Distribution and Prevalence of Major Risk Factors of Noncommunicable Diseases in Selected Countries: The WHO Inter-Health Programme
Berrios, X., Koponen, T., Huiguang, T., Khaltaev, N., Puska, P., Nissinen, A., Bulletin of the World Health Organization
Important demographic changes have taken place in recent decades in developing countries. These are highlighted by a decrease in fertility rates and an important and steady reduction in infant and maternal mortality, communicable diseases, and general mortality. These changes have resulted in an increase in life expectancy at birth as well as in the absolute number and percent of adult populations (1, 15). This process of ageing of the population, termed demographic transition, is in progress today, although the particular rate varies according to country (2).
In developing countries, health patterns have been strongly influenced by these changes: most of them exhibit a health profile characterized by a transition from a predominance of mortality from infectious and parasitic diseases that are more prevalent among younger age groups, to mortality from chronic noncommunicable diseases (CNCDs), more prevalent among the adult and elderly population, with persistence of trauma (3). This transition is producing a double burden of diseases in developing countries: the emergence of CNCDS when communicable infectious diseases have not yet disappeared.
CNCDS and injuries, also termed lifestyle diseases (4, 5), are a challenge for public health bodies, not only in industrialized countries, but also in developing countries all over the world. These diseases are, however, preventable, and premature deaths can be avoided if efficient interventions are made on the risk factors associated with them through the promotion of healthy lifestyles. Decades of research have provided the experience and the knowledge to reduce considerably their burden (6-10), and the role of serum total cholesterol, hypertension, and smoking in their development was established in the 1960s and 1970s (11, 12).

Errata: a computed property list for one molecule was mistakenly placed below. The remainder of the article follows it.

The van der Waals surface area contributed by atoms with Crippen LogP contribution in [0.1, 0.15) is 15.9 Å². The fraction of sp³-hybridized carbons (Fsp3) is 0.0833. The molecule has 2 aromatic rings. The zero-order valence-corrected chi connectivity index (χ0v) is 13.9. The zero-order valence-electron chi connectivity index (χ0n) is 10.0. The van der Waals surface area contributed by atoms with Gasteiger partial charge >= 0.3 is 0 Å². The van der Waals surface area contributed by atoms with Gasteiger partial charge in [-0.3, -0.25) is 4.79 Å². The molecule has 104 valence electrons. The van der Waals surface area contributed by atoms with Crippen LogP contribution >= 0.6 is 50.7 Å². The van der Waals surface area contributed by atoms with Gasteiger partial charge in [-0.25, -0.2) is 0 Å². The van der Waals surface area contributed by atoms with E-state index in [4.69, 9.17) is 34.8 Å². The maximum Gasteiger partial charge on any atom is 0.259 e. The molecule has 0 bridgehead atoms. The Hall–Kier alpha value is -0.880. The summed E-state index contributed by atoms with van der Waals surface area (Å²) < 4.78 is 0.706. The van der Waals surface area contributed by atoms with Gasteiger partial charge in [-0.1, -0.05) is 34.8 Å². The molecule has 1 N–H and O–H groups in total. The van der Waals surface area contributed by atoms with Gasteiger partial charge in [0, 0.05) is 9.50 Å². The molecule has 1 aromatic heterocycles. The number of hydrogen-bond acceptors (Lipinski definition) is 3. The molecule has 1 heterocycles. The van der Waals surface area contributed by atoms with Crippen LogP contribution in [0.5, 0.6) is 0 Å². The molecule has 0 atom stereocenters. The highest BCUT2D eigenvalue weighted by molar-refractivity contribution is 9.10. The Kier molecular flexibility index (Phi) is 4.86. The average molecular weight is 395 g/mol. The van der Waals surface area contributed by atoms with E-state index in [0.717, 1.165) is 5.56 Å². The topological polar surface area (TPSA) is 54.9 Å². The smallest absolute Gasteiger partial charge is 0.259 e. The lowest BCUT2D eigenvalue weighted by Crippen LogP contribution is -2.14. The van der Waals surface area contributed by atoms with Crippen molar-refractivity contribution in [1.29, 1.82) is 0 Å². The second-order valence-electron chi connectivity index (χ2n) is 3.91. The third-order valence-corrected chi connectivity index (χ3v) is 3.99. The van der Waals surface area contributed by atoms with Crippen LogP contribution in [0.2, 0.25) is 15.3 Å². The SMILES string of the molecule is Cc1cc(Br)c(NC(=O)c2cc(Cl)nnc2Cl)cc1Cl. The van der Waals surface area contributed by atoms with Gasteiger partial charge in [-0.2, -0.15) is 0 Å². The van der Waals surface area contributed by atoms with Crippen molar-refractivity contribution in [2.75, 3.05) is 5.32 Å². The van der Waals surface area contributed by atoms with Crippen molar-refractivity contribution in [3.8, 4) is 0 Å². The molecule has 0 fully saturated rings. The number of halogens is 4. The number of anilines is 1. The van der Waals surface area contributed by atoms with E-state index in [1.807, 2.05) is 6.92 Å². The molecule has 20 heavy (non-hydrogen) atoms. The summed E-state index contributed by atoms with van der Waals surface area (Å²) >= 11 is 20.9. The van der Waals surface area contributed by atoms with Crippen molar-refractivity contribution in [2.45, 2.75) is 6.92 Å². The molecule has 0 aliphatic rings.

As a result, in 1986 WHO initiated a global project for developing countries based on an integrated programme approach (5, 13, 14), i.e. diseases with common risk factors should be approached using a common strategy of health promotion and provision of preventive health services. The outcome was the establishment of the WHO Inter-Health Programme, whose aim was to demonstrate how such integrated programmes could be implemented in populations in all regions of the world, at every stage of the demographic and epidemiological transition (15). The core of the programme consists of interventions aimed at modifying the levels of the major risk factors of CNCDS in the community through an integrated. community-oriented approach to health promotion and maintenance (5, 13, 14,. 16, 17).
Materials and methods
Based on the recommendations contained in the core protocol, a quasi-experimental design was used, selecting intervention and reference populations (16, 17). The effects of intervention activities were assessed by examining changes in the status of risk factors in these two populations before and after the intervention. For this purpose, baseline and terminal cross-sectional prevalence surveys were employed.
The study population consisted of people living in an intervention (experimental) and in a reference (control) area, both of which fulfilled specially defined characteristics 18). This article covers 10 of the 12 Inter-Health countries.
Local study populations were selected randomly from entire populations using the MONICA Project recommendations (18). The sampling frame consisted of individuals of both sexes aged 35-64 years, ensuring that at least 200 people were represented in each 10-year age group. The characteristics of the study populations in the various participating counties are shown in Table 1.
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Since this article primarily reports the status of risk factors in the Inter-health countries, but does not evaluate the intervention activities, samples from intervention and reference populations, when available, were combined for the analysis. …